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The Theory Of Sound Which Constitutes The Physical Basis Of The Art Of Music.

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I. § 21.]          TRANSMISSION OF PULSES.                  45
state of rarefaction. Now, let the piston again ad­vance to LI, (3). The air in FG, being at a greater pressure than that in its front and rear, will expand in both directions, causing a new condensation, LM, to be formed further on, and itself becoming the rarefaction KL, co-operating at the same time with the advancing piston to produce in its own rear the condensation UK. In (4) the piston is again where it was in (2). HK has expanded into the rarefaction NO, KL contracted into the condensation OP, LM expanded into the rarefac­tion PQ, and a new condensation, QR, been formed in front.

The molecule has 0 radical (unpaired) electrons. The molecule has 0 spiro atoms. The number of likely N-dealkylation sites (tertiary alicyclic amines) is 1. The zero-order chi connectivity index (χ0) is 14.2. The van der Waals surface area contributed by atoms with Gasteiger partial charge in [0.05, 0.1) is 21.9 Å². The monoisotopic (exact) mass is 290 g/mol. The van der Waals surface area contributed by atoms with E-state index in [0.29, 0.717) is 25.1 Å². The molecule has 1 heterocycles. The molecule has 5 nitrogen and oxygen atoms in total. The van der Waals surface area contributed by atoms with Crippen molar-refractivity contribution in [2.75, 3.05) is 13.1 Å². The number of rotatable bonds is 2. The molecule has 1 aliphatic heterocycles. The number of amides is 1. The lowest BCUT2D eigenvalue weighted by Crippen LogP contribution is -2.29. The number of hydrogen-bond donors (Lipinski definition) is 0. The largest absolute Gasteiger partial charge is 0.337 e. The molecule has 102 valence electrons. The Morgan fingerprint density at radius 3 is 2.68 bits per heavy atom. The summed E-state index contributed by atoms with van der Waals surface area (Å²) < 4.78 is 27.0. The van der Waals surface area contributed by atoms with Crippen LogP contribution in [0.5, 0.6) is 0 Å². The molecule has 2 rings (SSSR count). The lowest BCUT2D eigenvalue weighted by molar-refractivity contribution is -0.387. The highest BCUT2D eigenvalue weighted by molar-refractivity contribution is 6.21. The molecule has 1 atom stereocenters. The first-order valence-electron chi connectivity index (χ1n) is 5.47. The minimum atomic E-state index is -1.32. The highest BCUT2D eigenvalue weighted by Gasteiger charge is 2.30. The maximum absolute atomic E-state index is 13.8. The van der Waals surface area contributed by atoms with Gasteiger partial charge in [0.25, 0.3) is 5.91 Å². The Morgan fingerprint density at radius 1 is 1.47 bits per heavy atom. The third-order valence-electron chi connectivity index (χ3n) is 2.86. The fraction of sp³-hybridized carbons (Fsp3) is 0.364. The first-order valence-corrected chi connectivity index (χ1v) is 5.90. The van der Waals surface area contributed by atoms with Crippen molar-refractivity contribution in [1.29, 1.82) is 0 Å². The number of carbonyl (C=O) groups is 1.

The figure makes it clear that each forward stroke of the piston produces a pulse of condensation, and each backward stroke a pulse of rarefaction; but that, when once formed, these pulses travel onwards independently of any external force. They do so, as we have seen, in virtue of the relation which connects the pressure of the air with its density, that is to say, on the elasticity of the air.
If we suppose our movable piston withdrawn from the tube, and a vibrating tuning-fork held with the extremity of one prong close to the orifice of the tube, the conditions of the problem will not be essentially modified. Each outward swing of the prong will give rise to a condensed, and each inward
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E-Book - An Annotated Compendium of Old Time American Songs by James Alverson III